Today is the day: Apple has finally released iOS 14.5 and iPadOS 14.5 worldwide after a longer-than-usual beta period. If you're using a supported device, you should be able to find the update on the software update page in the iPhone, iPad, or iPod touch's Settings app.
This is arguably the biggest update of the iOS 14 cycle that began with iOS 14.0 and iPadOS 14.0 on September 16 of last year. The most consequential change for many is App Tracking Transparency, a new policy whereby app developers are required to get user opt-in to track users between apps.
But iOS 14 and iPadOS 14.5 also introduce a long-needed workaround for using Face ID when wearing a mask, support for the new AirTag accessory, several changes aimed at making experiences within the software more inclusive for a diverse user base, new Siri features and voices, and changes to the Reminders, News, Music, and Podcasts apps, among other things.
Here's what you can expect to see when you install the new software.
App Tracking Transparency
Apple's long-debated, long-awaited App Tracking Transparency feature and policy will now be fully enforced starting with today's release of iOS 14.5 and iPadOS 14.5 (as well as tvOS 14.5, which we wrote about earlier today).
A large portion of the apps in the App Store for these devices utilizes a tracking technique called ID for Advertisers (IDFA) to track users' activity between multiple apps published by multiple companies, to inform ad targeting and other monetization and data collection techniques.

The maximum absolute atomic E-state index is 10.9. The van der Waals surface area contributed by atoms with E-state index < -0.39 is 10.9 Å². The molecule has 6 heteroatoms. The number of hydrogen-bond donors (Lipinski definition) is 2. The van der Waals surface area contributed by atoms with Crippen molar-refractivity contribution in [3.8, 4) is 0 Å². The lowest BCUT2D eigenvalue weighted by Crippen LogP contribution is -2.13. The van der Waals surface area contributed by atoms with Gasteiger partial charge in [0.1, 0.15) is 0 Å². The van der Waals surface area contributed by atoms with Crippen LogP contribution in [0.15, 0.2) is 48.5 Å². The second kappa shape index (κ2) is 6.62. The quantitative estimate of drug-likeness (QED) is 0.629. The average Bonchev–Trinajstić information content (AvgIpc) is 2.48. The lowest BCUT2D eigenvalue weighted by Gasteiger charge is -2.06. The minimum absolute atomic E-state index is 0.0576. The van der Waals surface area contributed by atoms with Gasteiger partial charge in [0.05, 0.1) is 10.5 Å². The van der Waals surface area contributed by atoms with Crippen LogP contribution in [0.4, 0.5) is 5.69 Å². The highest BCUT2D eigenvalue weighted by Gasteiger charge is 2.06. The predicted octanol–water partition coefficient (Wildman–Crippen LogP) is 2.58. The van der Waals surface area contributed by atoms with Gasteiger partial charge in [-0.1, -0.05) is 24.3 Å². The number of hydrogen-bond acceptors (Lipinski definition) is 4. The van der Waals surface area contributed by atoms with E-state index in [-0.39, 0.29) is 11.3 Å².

Last year, Apple announced that it would begin requiring all apps to ask for users' permission in advance to do this on an app-by-app basis. Anticipating that many users would opt out and that the change would therefore significantly impact revenue, various app developers and ad networks have criticized the move, saying it will hurt big and small businesses alike.
Those critics are not making that up: the move is likely to have a significant impact on the bottom line for many types of apps that rely on advertising for revenue. But Apple maintains that users' control over how they are tracked and how their data is used and accessed is the most important concern at hand.
Apple initially delayed the move (which was originally planned for the first iOS 14 release) so developers and advertisers could have more time to prepare. Today's launch of iOS and iPadOS 14.5 is the point of no return; the requirement will now be enforced. (Some apps already implemented it before today's release.)